Debit cards can make life so much easier.
See a dress you like, but have just enough money for groceries? Swipe away! Want to pick up the check at dinner to impress a hot date, but haven’t got the cash? “Just dab it with BDO!”
Having a debit card (attached to a healthy savings account, mind you) tucked away in your wallet can certainly give you peace of mind, especially if you feel a bit anxious about carrying a lot of cash.
The flipside is that it can also make you prone to ATM card skimmers, who have even penetrated the (supposedly) tight security of Manila’s swankiest malls.
Hence, the Central Bank of the Philippines or the Bangko-Sentral ng Pilipinas (BSP) has mandated local banks to provide their customers with EMV chip-enabled ATM cards until 30 June 2018. Those who fail to comply are to face penalties and sanctions, apparently.
The BSP had initially set the deadline for banks to migrate to the EMV system on 1 January 2017, but many of them have yet to comply.
“EMV” stands for Europay, Mastercard, and Visa, the three companies that originally created the technical standard governing such. Cards with EMV chips are often deemed more secure than traditional cards with magnetic stripes.
This is mostly because the latter have key pieces of financial data stored statically within their stripes, making it a lot easier to clone the card or to skim it for sensitive information. When you use EMV cards, on the other hand, this same information is encrypted uniquely each time you process a transaction. This makes it a lot more difficult for fraud perpetrators to access the said info.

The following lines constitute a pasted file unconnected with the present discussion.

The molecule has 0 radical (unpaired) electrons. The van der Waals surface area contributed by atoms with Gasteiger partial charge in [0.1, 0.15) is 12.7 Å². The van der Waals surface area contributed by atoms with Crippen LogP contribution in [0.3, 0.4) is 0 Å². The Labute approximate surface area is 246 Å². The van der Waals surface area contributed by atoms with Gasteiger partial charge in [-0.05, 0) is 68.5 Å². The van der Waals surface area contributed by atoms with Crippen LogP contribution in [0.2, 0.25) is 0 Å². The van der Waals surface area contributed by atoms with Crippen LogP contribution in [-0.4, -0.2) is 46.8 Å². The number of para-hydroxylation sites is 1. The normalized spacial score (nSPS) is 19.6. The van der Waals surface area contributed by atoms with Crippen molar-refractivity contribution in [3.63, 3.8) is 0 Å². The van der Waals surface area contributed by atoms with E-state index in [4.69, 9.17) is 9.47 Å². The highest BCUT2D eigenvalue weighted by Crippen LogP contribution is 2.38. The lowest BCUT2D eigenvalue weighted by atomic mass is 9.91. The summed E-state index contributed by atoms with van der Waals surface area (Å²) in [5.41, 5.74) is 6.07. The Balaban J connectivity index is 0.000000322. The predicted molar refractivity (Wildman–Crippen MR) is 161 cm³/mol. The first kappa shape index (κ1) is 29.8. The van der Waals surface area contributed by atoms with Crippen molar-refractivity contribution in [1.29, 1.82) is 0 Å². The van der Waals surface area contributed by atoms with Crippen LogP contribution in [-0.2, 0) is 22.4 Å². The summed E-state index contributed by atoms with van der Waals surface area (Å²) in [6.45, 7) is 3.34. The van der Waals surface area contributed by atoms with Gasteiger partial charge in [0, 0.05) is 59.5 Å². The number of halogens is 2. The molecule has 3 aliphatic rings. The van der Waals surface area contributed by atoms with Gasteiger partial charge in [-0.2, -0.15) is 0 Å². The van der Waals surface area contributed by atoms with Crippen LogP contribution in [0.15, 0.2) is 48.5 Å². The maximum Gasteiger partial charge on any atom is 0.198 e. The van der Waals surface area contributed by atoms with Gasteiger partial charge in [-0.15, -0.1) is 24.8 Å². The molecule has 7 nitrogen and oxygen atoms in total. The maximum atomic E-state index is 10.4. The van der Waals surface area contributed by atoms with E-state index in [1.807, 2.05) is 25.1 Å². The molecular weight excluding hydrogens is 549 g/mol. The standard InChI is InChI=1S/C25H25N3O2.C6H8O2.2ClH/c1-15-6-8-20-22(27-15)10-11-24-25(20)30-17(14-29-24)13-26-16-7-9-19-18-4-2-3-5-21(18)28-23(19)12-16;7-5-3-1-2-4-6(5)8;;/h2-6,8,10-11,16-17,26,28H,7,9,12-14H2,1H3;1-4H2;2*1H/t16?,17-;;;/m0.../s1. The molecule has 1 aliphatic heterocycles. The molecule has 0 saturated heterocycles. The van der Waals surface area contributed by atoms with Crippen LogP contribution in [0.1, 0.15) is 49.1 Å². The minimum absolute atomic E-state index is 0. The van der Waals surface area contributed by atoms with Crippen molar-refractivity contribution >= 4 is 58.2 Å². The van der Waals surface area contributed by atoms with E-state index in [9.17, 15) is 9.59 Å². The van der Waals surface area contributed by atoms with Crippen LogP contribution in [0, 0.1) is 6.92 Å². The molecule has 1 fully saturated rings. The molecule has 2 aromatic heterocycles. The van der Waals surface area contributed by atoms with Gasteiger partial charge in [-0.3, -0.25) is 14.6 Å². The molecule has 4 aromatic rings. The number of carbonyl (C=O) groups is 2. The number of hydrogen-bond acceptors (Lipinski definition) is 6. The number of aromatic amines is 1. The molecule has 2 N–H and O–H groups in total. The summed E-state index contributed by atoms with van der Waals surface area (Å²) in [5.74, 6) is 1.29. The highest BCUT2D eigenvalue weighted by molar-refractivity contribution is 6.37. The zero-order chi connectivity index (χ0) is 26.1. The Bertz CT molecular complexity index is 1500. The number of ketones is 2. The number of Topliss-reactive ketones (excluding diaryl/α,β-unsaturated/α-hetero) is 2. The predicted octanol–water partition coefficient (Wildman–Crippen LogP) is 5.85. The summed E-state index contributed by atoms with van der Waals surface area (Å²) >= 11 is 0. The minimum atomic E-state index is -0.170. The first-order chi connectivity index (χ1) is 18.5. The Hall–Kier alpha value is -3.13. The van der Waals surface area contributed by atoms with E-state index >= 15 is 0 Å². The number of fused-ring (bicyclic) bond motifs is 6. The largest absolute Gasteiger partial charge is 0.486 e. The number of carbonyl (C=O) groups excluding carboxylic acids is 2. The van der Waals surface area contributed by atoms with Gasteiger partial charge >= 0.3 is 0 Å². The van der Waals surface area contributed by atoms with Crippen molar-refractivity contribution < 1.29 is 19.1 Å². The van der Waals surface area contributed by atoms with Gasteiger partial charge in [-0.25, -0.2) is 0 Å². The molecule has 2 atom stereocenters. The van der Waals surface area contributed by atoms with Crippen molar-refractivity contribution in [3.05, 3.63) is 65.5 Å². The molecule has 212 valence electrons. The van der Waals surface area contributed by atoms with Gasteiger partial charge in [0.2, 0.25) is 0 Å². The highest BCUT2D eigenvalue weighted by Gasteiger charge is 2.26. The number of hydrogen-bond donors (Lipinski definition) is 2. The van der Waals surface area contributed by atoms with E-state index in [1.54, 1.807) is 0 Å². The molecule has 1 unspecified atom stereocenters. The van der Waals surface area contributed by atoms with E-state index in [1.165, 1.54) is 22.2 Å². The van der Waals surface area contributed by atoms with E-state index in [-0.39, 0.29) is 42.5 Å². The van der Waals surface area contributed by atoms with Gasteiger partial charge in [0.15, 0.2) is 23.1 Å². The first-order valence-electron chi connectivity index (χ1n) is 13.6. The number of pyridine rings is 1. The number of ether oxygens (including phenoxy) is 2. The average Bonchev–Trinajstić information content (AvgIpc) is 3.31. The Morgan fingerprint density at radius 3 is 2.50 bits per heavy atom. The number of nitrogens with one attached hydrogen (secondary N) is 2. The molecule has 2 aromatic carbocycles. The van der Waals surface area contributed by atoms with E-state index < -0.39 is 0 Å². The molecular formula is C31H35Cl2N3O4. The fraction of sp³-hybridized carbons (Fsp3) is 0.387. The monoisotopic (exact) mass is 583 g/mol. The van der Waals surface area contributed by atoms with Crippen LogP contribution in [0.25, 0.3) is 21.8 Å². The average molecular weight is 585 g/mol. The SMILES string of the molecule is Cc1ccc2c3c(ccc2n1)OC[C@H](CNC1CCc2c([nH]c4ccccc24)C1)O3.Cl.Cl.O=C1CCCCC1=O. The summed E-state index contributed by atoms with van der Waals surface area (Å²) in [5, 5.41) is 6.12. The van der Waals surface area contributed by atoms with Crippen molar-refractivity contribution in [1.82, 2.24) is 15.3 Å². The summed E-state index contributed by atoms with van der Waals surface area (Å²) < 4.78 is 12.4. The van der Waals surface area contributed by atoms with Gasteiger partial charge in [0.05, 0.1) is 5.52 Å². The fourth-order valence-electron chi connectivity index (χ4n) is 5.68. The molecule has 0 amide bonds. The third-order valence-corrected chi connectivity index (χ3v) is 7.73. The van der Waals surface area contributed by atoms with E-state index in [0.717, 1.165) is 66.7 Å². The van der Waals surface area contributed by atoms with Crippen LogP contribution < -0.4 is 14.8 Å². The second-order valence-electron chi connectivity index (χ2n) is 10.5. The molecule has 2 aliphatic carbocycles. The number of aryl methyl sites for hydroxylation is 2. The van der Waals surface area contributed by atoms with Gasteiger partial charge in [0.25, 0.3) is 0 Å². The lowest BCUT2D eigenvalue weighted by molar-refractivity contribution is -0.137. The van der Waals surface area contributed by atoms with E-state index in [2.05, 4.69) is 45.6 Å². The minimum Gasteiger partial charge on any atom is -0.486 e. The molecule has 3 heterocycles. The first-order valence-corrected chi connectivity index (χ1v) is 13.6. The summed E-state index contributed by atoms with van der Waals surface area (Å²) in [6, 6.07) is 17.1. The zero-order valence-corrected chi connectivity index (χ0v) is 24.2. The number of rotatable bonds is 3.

Also called “chip and pin” cards, EMV cards are also considered to have a mathematically stronger authentication method than their magnetic stripe counterparts, which often require a signature that matches the one on the card. (It’s usually more difficult to steal a PIN rather than to forge a signature.)
The banks who fail to comply with the said directives not only face monetary sanctions provided under relevant provisions in the Manual of Regulations for Banks and the Manual of Regulations for Non-Bank Financial Institutions, but they are also to “book provisions for probable fraud losses starting 30 September 2017 until full compliance is achieved.”
Long story short, banks who resist the shift to EMV cards need to estimate possible losses due to fraud that the latter could have prevented AND provide for these as well.
Best get cracking then. Don’t forget to ask your bank to change your magnetic-striped ATM card to an EMV one, stat.